Review of Sorrow And Bliss, Meg Mason ( June 2022)
Review of Sorrow and Bliss, Meg Mason
BPS Bookclub, June 2022
So as you know, I thought this book would offer some warmth and light relief for the end of the bookclub season. How wrong I was. Buyer beware … especially when the writer can call in a few marketing favours from her contemporaries to boost her front cover. Would we have picked up a ‘light’ novel knowing that it was about mental illness? Perhaps not. So its popularity has maybe shown that a clever approach will bring more readers in, and maybe we will open our minds as a result!
Having said that, I think we all agreed that there was plenty to chew over in this book. Ratings were almost all in the solid 3 – 3.5 range, with a few notable “loved it” exceptions. Meg Mason seems to have struck a relatable chord in dealing with mental illness, and the abstract “-“ nature of her diagnosis probably helps this, rather than focusing on a reductive specific condition.
The “some good some bad” response is reflective of the entire novel, and this is part of its beauty really : we are constantly being thrown with ups and downs, just like Martha. Patrick was a saint, but also frustratingly passive. Ingrid was the constantly pregnant earth mother, but claimed to hate motherhood. Martha states vehemently that she does not want children, but admits at the end that being a mother was all she wanted. Was Martha charismatic and brilliant ( as the family hint) or just a bit mean and self- centred?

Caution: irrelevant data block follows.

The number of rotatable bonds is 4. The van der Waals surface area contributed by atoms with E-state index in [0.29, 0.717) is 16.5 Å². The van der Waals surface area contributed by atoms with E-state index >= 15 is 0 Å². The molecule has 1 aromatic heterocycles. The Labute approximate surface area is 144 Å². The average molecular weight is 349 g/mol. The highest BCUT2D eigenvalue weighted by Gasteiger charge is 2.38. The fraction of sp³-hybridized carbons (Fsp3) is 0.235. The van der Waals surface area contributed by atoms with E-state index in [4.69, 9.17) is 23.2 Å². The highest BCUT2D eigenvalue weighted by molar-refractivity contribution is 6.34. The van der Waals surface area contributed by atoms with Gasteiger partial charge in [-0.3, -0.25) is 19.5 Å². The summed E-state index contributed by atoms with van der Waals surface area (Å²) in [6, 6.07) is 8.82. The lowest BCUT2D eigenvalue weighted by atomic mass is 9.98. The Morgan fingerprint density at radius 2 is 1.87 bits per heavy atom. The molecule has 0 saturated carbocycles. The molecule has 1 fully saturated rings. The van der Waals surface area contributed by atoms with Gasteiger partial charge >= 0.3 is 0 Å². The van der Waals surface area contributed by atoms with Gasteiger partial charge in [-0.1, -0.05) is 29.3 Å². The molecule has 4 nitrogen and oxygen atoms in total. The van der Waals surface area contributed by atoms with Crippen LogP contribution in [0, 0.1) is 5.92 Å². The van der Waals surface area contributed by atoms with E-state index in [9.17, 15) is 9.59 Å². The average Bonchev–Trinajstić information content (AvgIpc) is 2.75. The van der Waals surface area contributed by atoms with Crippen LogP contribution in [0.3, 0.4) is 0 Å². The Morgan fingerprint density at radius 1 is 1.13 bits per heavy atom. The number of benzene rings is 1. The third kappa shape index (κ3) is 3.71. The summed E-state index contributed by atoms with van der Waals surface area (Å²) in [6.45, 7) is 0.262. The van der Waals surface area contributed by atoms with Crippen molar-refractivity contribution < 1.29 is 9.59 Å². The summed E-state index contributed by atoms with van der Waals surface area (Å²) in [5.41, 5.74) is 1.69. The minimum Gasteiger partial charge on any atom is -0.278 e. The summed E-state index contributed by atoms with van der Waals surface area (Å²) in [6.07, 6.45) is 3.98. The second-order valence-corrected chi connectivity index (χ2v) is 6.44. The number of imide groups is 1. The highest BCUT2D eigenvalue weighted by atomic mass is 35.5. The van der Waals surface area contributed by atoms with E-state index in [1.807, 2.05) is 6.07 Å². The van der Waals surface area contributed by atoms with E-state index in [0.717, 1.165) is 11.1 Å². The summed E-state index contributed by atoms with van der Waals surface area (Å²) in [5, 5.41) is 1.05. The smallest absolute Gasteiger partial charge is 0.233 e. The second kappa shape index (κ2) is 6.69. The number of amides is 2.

There was some very clever humour, perhaps more dry wit than laugh out loud. Mason is a talented writer and some of the little vignettes of character and place were very funny and beautifully written.
Cynics amongst us will point out that wealth and privilege cocoon Martha – she seems to flow through life without really needing to hold down a job, living rent free in Paris and well supported by Patrick in the Executive Home. In detailed discussion, some of the minor characters earn more respect : fussy Winsome is actually the bedrock of the family to the detriment of her own career; and Martha’s father is a constant protector throughout her life. We are obscured in this viewpoint whilst reading, by seeing everything through Martha’s eyes.
The part that seemed to irritate most was the ending, a far too convenient wrapping up of story lines : the journal episode – allegedly knocked out in short order by Martha, and then accidentally stumbled upon by Patrick. The mother - who miraculously stopped drinking “because nobody had ever asked her before” and became the confidante of the daughter who hated her up to that point.
We can hope that Martha is on the road to redemption and happiness, but our sceptical realities are doubting her. We wanted a little more realistic transition, to be able to believe her. We also wanted to know more from Patrick’s viewpoint! He has his own issues and complexities but these were buried in his need to look after Martha. All in all a more complex story than first perceived, which I guess is often the reality of mental illness.